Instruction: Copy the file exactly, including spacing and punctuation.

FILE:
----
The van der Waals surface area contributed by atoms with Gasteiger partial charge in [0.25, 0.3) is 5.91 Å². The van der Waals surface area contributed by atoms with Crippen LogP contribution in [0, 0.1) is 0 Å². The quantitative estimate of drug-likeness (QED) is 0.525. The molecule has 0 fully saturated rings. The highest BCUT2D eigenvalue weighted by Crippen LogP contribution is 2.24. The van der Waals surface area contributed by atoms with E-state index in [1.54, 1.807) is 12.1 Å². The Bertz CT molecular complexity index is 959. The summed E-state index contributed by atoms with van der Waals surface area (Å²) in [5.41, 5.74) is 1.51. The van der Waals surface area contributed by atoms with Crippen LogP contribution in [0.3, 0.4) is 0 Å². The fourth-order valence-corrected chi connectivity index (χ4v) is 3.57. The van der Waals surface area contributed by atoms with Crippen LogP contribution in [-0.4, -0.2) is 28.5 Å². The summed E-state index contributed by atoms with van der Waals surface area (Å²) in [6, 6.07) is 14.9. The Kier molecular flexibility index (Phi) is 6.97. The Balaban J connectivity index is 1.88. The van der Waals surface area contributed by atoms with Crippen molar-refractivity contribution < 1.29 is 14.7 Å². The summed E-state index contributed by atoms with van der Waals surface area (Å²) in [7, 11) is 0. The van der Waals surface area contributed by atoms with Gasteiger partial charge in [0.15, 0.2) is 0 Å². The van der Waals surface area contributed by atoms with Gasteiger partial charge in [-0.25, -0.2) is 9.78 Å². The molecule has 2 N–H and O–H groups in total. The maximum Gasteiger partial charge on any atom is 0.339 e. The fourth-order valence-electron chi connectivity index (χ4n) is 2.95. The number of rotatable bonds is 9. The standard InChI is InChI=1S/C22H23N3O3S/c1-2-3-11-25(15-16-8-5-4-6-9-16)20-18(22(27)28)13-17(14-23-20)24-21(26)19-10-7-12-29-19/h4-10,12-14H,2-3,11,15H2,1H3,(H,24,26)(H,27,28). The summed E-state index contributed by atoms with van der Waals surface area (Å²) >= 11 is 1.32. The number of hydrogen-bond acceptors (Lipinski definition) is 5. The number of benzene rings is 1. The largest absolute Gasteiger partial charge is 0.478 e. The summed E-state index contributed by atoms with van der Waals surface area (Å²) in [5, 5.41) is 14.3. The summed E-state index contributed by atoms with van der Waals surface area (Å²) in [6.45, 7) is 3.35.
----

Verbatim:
The van der Waals surface area contributed by atoms with Gasteiger partial charge in [0.25, 0.3) is 5.91 Å². The van der Waals surface area contributed by atoms with Crippen LogP contribution in [0, 0.1) is 0 Å². The quantitative estimate of drug-likeness (QED) is 0.525. The molecule has 0 fully saturated rings. The highest BCUT2D eigenvalue weighted by Crippen LogP contribution is 2.24. The van der Waals surface area contributed by atoms with E-state index in [1.54, 1.807) is 12.1 Å². The Bertz CT molecular complexity index is 959. The summed E-state index contributed by atoms with van der Waals surface area (Å²) in [5.41, 5.74) is 1.51. The van der Waals surface area contributed by atoms with Crippen LogP contribution in [0.3, 0.4) is 0 Å². The fourth-order valence-corrected chi connectivity index (χ4v) is 3.57. The van der Waals surface area contributed by atoms with Crippen LogP contribution in [-0.4, -0.2) is 28.5 Å². The summed E-state index contributed by atoms with van der Waals surface area (Å²) in [6, 6.07) is 14.9. The Kier molecular flexibility index (Phi) is 6.97. The Balaban J connectivity index is 1.88. The van der Waals surface area contributed by atoms with Crippen molar-refractivity contribution < 1.29 is 14.7 Å². The summed E-state index contributed by atoms with van der Waals surface area (Å²) in [7, 11) is 0. The van der Waals surface area contributed by atoms with Gasteiger partial charge in [0.15, 0.2) is 0 Å². The van der Waals surface area contributed by atoms with Gasteiger partial charge in [-0.25, -0.2) is 9.78 Å². The molecule has 2 N–H and O–H groups in total. The maximum Gasteiger partial charge on any atom is 0.339 e. The fourth-order valence-electron chi connectivity index (χ4n) is 2.95. The number of rotatable bonds is 9. The standard InChI is InChI=1S/C22H23N3O3S/c1-2-3-11-25(15-16-8-5-4-6-9-16)20-18(22(27)28)13-17(14-23-20)24-21(26)19-10-7-12-29-19/h4-10,12-14H,2-3,11,15H2,1H3,(H,24,26)(H,27,28). The summed E-state index contributed by atoms with van der Waals surface area (Å²) >= 11 is 1.32. The number of hydrogen-bond acceptors (Lipinski definition) is 5. The number of benzene rings is 1. The largest absolute Gasteiger partial charge is 0.478 e. The summed E-state index contributed by atoms with van der Waals surface area (Å²) in [5, 5.41) is 14.3. The summed E-state index contributed by atoms with van der Waals surface area (Å²) in [6.45, 7) is 3.35.